I’ve started reading resumes from the bottom up.
What does this mean? It means I’m looking for passion. It means I’m looking for interest. It means I look for people who do electronics for fun. It means that classroom experience–while important–is not getting you the job. In fact, quite the opposite. If you’re spending all of your time in the classroom, how useful are you? Yes, understanding the basics are important. But if you’re going to quote me an equation you learned instead of going out and soldering and desoldering components to a board, how will I know that you’re a legit worker that is willing to get their hands dirty? (solder-y?)
Thanks to the global economy, no job is secure anymore. OK, we can handle that. But in an increasingly independent work force, we’ll see more contract work and less (yes, even less than current levels) loyalty to corporations. As such, the recruiting (and hopeful retention) of talent will become one of the most important jobs. Innovation will now be negotiated for and fought for instead of attempting to induce it in a laboratory setting. The risk takers will be encouraged to continue to take risks once they are plucked from their garages and basements.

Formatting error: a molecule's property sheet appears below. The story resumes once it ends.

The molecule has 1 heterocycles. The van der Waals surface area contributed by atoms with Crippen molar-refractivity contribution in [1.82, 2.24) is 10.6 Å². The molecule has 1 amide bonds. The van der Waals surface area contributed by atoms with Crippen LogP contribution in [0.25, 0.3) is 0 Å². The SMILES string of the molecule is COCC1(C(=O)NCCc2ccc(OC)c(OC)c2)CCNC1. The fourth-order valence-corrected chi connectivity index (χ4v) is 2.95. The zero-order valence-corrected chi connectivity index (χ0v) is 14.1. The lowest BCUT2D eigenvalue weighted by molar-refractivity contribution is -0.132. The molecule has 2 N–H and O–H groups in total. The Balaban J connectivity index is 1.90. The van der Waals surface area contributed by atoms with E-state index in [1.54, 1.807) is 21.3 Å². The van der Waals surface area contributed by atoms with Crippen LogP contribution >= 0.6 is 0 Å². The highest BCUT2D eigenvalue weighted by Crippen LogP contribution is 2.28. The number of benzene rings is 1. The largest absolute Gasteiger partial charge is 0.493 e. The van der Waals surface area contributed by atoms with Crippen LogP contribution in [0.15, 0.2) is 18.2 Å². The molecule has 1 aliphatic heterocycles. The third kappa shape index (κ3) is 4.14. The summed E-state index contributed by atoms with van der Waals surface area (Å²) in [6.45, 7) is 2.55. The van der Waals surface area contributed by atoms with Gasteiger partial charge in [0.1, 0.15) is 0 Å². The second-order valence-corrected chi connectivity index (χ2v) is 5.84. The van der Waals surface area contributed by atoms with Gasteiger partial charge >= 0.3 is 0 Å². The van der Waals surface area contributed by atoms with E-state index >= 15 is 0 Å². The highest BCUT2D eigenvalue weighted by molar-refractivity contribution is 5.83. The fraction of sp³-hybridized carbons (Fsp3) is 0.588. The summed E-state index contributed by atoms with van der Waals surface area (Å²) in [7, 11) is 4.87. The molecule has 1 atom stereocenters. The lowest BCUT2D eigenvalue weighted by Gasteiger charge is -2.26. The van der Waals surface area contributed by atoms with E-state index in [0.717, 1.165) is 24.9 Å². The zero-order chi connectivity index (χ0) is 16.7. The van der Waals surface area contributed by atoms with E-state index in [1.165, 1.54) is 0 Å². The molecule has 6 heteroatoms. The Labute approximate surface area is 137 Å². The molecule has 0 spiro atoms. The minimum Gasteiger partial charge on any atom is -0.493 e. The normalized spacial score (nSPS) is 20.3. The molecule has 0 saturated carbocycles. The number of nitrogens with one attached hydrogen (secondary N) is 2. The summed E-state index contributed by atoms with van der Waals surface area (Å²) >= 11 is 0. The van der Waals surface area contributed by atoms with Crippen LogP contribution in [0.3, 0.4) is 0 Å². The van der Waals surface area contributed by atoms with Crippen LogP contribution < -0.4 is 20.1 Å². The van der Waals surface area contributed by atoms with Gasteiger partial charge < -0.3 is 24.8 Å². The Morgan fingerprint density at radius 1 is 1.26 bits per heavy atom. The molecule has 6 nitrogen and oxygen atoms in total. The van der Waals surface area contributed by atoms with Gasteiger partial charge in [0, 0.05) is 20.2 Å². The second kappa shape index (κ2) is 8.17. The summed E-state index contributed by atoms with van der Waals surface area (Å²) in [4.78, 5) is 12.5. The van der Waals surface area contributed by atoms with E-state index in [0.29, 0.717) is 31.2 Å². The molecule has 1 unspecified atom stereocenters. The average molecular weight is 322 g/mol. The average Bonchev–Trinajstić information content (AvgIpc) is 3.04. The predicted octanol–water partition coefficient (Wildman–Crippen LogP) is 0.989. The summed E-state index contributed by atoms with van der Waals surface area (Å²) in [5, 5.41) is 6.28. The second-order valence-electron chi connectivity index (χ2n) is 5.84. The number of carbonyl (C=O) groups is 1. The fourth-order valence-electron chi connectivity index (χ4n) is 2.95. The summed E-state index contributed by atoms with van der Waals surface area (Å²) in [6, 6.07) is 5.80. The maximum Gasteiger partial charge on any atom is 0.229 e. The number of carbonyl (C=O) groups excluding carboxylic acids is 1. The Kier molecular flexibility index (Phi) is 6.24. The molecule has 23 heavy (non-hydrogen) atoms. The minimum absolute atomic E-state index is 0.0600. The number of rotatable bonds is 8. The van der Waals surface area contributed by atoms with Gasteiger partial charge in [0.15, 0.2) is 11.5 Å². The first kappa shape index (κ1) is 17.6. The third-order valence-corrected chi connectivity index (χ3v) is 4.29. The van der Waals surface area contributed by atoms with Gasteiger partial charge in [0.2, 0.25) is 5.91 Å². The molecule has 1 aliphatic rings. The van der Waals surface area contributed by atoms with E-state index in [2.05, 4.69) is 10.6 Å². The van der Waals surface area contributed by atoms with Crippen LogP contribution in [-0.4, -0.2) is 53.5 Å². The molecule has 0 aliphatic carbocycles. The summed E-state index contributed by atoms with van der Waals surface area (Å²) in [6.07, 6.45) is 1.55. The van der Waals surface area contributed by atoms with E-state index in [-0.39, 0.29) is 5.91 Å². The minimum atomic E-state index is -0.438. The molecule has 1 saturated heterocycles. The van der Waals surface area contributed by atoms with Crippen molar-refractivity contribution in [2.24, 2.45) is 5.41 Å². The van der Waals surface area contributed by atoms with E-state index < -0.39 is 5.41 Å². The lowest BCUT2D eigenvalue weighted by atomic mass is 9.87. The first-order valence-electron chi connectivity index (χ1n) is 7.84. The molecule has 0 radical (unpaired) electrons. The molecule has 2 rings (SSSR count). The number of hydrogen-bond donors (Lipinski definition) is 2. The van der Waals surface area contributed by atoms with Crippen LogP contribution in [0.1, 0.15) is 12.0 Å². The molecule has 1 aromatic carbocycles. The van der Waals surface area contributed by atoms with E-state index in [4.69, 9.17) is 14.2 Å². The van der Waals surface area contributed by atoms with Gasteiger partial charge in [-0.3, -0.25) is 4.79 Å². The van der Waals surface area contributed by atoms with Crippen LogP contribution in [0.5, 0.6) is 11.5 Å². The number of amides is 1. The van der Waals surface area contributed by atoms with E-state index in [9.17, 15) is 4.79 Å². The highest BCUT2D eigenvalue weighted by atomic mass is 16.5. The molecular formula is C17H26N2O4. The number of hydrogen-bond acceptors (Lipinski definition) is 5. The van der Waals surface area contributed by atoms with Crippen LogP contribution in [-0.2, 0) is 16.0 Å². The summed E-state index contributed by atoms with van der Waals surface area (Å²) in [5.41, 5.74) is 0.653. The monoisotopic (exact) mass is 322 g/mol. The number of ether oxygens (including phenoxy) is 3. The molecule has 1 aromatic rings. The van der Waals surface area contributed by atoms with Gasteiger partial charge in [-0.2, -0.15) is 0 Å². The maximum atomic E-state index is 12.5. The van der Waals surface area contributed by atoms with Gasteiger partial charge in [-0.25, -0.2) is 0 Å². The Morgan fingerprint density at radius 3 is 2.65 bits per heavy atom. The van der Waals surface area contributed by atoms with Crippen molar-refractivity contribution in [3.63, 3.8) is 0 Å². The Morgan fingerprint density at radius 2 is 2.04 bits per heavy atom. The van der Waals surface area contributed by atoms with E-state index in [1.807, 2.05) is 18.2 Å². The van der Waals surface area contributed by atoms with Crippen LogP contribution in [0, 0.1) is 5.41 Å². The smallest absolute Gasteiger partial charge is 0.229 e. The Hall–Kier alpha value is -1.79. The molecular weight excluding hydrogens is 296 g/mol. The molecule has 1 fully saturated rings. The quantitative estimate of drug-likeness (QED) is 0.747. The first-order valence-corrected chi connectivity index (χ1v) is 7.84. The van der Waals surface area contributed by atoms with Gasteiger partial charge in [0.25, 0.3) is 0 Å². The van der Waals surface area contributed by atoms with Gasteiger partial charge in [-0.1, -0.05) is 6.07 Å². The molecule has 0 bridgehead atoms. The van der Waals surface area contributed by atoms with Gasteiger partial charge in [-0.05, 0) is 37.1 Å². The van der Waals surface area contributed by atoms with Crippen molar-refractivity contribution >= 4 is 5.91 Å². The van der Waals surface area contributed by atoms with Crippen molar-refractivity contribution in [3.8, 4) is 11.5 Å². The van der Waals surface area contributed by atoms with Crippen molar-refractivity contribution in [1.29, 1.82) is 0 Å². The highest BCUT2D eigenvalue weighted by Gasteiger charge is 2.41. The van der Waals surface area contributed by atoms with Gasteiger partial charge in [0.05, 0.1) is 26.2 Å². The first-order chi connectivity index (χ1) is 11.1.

I believe hackerspaces will be the new recruiting grounds. We’ve already seen people that are targeting them for sales (chips, discretes, software) because the projects that are made often are spectacular advertisement; the open source hardware people develop in these collaborative workspaces often become platforms to seed many other projects as well. In the future, we’ll also see recruiters hanging around hackerspaces looking to pluck talent before the person realizes they’re not just working on an Arduino for fun, they also have a future as an embedded system. You just wait, it’ll happen. For at least one person interviewing potential candidates, it already is.